148. Memorandum for the President’s Files by the President’s Military Assistant (Scowcroft)1
- Meeting with Representatives of the National League of Families of American Prisoners and Missing in Southeast Asia, May 15, 1972 at 10:30 a.m.
- Mrs. Sybil E. Stockdale (wife of Captain James B. Stockdale, USN)
- Mrs. Phyllis E. Galanti (wife of Lt. Commander Paul E. Galanti, USN)
- Mrs. Maureen A. Dunn (wife of Lieutenant Joseph P. Dunn, USN)
- Dr. Henry A. Kissinger
- Brigadier General Brent Scowcroft
Following the introduction of the representatives of the National League of Families to the President, the President asked that all be seated for a photo opportunity.
After the photo opportunity, Mrs. Stockdale indicated that she was the principal spokesman for the group and had several questions which were of concern to the League members. The first question Mrs. Stockdale asked was when the Prisoners would be released. The President replied that the successful completion of a negotiating process required the cooperation of both negotiating parties. The issue of the POW/MIAs has been and will continue to be discussed on every foreign trip. The President added that North Vietnam had indicated that the prisoners could be released only when we agreed to assist in the imposition of a Communist government in South Vietnam, a condition to which we would never agree. The President explained that the actions he announced on May 8 have now given us the leverage to obtain the release of the POWs. The blockade will work now, whereas it would not have worked in 1968 because of the availability of supplies through Cambodia.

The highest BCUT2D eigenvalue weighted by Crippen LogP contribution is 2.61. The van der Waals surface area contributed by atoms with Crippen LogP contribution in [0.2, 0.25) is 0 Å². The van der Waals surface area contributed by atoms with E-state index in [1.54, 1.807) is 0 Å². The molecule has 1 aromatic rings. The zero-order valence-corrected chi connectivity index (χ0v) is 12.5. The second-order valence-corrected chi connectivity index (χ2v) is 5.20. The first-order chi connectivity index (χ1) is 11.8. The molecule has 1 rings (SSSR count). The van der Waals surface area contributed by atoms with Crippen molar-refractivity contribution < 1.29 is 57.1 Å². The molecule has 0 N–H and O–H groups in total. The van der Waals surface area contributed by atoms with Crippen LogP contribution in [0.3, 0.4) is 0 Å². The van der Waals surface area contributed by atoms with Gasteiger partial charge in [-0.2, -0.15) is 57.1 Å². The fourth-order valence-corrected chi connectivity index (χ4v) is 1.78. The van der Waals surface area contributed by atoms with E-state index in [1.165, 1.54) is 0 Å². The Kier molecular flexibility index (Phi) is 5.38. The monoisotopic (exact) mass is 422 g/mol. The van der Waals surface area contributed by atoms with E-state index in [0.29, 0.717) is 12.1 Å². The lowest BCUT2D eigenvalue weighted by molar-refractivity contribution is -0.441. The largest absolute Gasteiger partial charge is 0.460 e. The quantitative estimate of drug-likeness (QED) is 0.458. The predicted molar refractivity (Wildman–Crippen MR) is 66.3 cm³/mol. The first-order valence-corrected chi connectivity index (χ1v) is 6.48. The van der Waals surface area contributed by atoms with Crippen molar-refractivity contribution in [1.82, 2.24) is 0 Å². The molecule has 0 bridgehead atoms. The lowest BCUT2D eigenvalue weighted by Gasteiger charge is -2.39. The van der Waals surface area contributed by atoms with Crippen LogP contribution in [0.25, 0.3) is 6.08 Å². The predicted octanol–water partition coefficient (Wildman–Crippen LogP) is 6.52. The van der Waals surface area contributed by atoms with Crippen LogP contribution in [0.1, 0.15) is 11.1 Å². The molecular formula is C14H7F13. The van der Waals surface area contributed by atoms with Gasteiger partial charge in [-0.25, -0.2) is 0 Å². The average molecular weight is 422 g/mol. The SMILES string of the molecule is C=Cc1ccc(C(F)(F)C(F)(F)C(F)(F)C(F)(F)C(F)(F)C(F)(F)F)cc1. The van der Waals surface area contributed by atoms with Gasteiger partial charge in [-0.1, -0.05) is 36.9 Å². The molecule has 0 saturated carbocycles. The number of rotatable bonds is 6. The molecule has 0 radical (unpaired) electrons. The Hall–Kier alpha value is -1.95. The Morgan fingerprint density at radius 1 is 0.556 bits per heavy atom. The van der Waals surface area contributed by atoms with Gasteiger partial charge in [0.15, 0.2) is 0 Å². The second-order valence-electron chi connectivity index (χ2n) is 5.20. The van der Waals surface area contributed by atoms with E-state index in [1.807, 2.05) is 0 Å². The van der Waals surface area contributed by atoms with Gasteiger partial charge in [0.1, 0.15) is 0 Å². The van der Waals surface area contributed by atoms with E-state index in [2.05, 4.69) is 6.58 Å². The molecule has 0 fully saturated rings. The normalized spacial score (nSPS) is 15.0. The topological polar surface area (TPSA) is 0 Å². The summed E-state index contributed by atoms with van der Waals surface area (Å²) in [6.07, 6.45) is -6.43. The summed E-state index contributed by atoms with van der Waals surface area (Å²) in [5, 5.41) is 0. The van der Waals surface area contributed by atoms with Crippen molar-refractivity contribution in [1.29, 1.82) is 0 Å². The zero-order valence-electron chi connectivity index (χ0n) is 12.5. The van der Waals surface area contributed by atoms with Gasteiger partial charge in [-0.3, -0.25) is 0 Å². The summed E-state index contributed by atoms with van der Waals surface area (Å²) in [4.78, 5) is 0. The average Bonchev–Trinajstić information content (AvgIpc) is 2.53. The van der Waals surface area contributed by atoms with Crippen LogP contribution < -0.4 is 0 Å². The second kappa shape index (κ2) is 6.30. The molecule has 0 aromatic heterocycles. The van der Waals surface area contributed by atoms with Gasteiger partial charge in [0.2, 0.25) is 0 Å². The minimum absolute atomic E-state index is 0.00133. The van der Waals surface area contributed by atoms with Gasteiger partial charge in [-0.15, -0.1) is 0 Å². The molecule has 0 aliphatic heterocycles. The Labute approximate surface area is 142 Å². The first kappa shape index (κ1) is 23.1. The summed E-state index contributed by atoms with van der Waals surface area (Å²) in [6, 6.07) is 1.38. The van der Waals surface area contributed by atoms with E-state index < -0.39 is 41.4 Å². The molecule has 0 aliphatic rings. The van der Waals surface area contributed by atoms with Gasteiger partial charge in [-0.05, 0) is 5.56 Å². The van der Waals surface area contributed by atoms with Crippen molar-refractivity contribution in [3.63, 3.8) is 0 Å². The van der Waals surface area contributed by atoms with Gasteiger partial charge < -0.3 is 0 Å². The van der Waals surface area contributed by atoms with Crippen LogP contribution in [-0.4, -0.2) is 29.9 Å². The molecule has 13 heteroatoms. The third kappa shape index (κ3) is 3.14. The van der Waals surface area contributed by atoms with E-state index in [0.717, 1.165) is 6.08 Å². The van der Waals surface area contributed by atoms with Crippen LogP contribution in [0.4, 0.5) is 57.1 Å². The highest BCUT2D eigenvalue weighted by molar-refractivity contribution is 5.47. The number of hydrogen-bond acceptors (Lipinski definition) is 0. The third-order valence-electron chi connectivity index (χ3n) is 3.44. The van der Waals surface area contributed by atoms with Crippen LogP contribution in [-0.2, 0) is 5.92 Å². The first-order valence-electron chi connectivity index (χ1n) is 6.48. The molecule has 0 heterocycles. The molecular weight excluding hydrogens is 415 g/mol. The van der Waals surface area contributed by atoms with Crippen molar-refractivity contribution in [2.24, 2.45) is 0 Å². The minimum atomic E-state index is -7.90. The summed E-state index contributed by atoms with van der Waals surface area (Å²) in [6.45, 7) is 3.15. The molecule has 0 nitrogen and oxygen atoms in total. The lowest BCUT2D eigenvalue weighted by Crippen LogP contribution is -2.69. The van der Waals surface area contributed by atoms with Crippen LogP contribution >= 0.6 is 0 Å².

Mrs. Stockdale then asked what plans had been made to provide for an accounting for the missing. The President responded that one of the best sources of information would be our returned prisoners. He stressed that we would do everything possible to get a complete accounting for the missing, to include investigating teams from third countries in the event U.S. teams were not permitted in Communist held areas of Southeast Asia.[Page 550]
Mrs. Galanti observed that she had in the past opposed the President’s policies but that she now fully supported him. The President asked what those who opposed current U.S. policy would propose as an alternative. Mrs. Galanti replied that most of them would simply have the U.S. withdraw from Southeast Asia. The President responded that the Communists, under those conditions, would never release the prisoners.
Mrs. Galanti wondered what we would do in the event we reached some agreements with the Soviet Union—arrangements for increased trade, for example—and the U.S.S.R. still refused to help us on the POW/MIA issue. The President pointed out that we must separate U.S.–U.S.S.R. relationships from the Vietnam conflict. Attempting to apply pressure to the Soviet Union on the Vietnam issue would serve principally to make it come to the aid of its North Vietnam ally.
Mrs. Dunn then asked whether we had ever offered to North Vietnam a withdrawal of U.S. forces in return for release of the POWs. The President replied that, on May 31, 1971, we had offered a U.S. withdrawal from South Vietnam in exchange for a cease fire and release of the POWs.
Mrs. Dunn was concerned about who on the Communist side would be in a position to negotiate for the prisoners held in South Vietnam; and whether or not we had contacts with Communist groups such as the Pathet Lao. The President replied in the affirmative to the latter question and observed that North Vietnam would be expected to negotiate for the prisoners in the South.
Following a short exchange over public opinion on the POW issue, the President concluded the meeting by stating that he had the responsibility to obtain the release of our POWs and to protect the U.S. forces remaining in South Vietnam. The President then gave each of the ladies a compact, escorted them to the door, and bade them farewell.
- Source: National Archives, Nixon Presidential Materials, White House Special Files, President’s Office File, Box 88, Memoranda for the President, Beginning May 14, 1972. No classification marking.↩